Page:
Historic homes can seem peculiar – peculiar in their styling, and peculiar in their history. And the Jacoby House at 215 Fifth Ave. E. has merits in both regards.
When thinking of minorities throughout history in the Flathead Valley, several seem to immediately come to the fore: the Scandinavians, the Italians, the Chinese, and the Japanese. Yet it takes a bit more discovery to recognize another group that played an important role in the early development of the Flathead Valley: those of Jewish faith.
Indeed, the Flathead Valley had a relatively small, but notable Jewish community. One of its earliest and most prominent members was Phillip Jacoby, who arrived to Kalispell in 1891, the same year the town was founded. A year later, at the age of 22, Jacoby had his own jewelry and optical business.
Jacoby prospered and in 1898, he founded the Kalispell Steam Laundry with his business partner, William Bowen. Meanwhile, his shop at 102 Main St. in Kalispell, where he worked as a jeweler, watchmaker, and optician, continued to succeed (he later kept shop at 28 E. Second St. and at 209 Main).
At the turn of the century, Jacoby had fostered an odd relationship with all things elk. He adapted his business to cater to the local market, including sportsman as he advertised services for mounting elk teeth and crafting elk hooves. Jacoby was also a “Pioneer of Elkdom” – that is, he was a charter member of the Kalispell Elks Lodge #725. The Elks charter from 1901 serves as a veritable “who’s who” of early Kalispell business leaders. Jacoby evidently kept good company with the likes of other prominent men of the era, including George F. Stannard, A.D. Macdonald, Christ Best, Harry C. Keith, et al.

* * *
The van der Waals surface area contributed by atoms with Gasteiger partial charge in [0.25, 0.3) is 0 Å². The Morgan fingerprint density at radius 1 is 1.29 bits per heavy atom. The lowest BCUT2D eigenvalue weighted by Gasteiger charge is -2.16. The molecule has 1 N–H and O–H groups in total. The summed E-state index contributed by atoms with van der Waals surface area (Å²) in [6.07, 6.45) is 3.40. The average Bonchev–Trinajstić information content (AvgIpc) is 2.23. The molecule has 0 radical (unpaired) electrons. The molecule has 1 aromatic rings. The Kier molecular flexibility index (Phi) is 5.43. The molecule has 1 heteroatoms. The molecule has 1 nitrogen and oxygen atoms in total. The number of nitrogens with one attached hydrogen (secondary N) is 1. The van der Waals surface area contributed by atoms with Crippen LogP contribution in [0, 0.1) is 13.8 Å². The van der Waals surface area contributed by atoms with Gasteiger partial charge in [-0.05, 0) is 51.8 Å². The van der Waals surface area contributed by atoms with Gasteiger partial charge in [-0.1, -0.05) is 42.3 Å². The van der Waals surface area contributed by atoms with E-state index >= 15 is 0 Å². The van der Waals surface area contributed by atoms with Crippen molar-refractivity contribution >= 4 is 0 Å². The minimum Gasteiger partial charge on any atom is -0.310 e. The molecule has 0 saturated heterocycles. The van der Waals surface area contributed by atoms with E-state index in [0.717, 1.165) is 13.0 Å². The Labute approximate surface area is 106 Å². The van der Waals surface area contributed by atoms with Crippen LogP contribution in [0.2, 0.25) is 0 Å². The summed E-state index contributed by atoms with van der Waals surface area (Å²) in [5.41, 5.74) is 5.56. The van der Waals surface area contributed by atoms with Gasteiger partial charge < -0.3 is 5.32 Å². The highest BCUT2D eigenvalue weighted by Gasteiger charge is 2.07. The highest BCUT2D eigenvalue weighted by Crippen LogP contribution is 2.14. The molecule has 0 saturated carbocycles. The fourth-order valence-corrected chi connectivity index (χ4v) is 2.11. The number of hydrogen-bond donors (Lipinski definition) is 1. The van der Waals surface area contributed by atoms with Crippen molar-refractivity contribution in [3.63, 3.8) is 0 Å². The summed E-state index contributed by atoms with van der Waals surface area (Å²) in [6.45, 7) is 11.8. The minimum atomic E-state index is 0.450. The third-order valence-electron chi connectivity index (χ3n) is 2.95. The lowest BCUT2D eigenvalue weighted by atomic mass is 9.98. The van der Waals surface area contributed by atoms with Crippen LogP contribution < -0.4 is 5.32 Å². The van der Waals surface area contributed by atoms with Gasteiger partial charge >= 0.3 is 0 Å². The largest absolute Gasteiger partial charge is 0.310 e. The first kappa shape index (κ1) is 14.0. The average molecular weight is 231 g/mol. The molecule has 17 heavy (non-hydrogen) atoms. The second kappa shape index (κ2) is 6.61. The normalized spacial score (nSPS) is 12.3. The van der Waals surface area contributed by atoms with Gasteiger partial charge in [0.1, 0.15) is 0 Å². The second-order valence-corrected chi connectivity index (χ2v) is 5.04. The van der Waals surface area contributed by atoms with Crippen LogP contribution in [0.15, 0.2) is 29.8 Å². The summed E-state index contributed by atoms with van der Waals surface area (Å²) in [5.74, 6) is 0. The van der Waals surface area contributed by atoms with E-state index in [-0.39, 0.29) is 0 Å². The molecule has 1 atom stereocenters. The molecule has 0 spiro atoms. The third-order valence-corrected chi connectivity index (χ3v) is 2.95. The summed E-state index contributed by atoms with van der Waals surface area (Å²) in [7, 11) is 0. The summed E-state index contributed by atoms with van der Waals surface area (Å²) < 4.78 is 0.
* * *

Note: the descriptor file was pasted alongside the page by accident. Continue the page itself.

Consequently, in 1908, Jacoby could afford to build his own home, in a manner that suited his own fancy. The house evidences an important architectural style, perhaps best described as “I’m building my house, my way” (sometimes referred to as the “vernacular style”). Indeed, much like his custom jewelry, the style of the home was a creative blend of Jacoby’s ideas, borrowed mostly from the American Craftsman Bungalow and Cottage styles, with general elements from the Arts & Crafts movement as well.
Jacoby lived in the home with his sister, Rosalie, until 1915, when they both moved to Great Falls. Since then, the house has experienced some of the typical Kalispell transformations.
For example, the original open front porch was enclosed – borrowing from two of Kalispell’s most popular styles: the Tudor-Revival style (the white, half-timbering) and the Craftsman style (the brackets protruding from under the roof eaves). Likewise, only a relative few Kalispell residences avoided having a garage attached, or their carriage house transformed to accommodate an automobile. The Jacoby House was no different, and a garage was attached sometime after 1950 (as WWII came to an end, and the automobile proved to be a mainstay).
Yet, fortunately, like many other historic Kalispell homes, the house inexplicably retained its original footprint and stature. It has kept the shape of its original, low and wide, hipped roof. And it still harks to its original exterior with its clapboard siding, wide trim, and bracketed eaves (how such homes survived the “bigger is better” fad is perhaps a mystery, for which we should be thankful).
So while the style of the Jacoby House may defy textbook definitions of style, and was designed by a prominent leader of one of Kalispell’s seemingly forgotten communities, it is peculiarly very much a typical, “Kalispell-vernacular” home.
Jaix Chaix appreciates history and architecture. Share ideas and facts with him at firstname.lastname@example.org or at facebook.com/flatheadvalleylandmarks.
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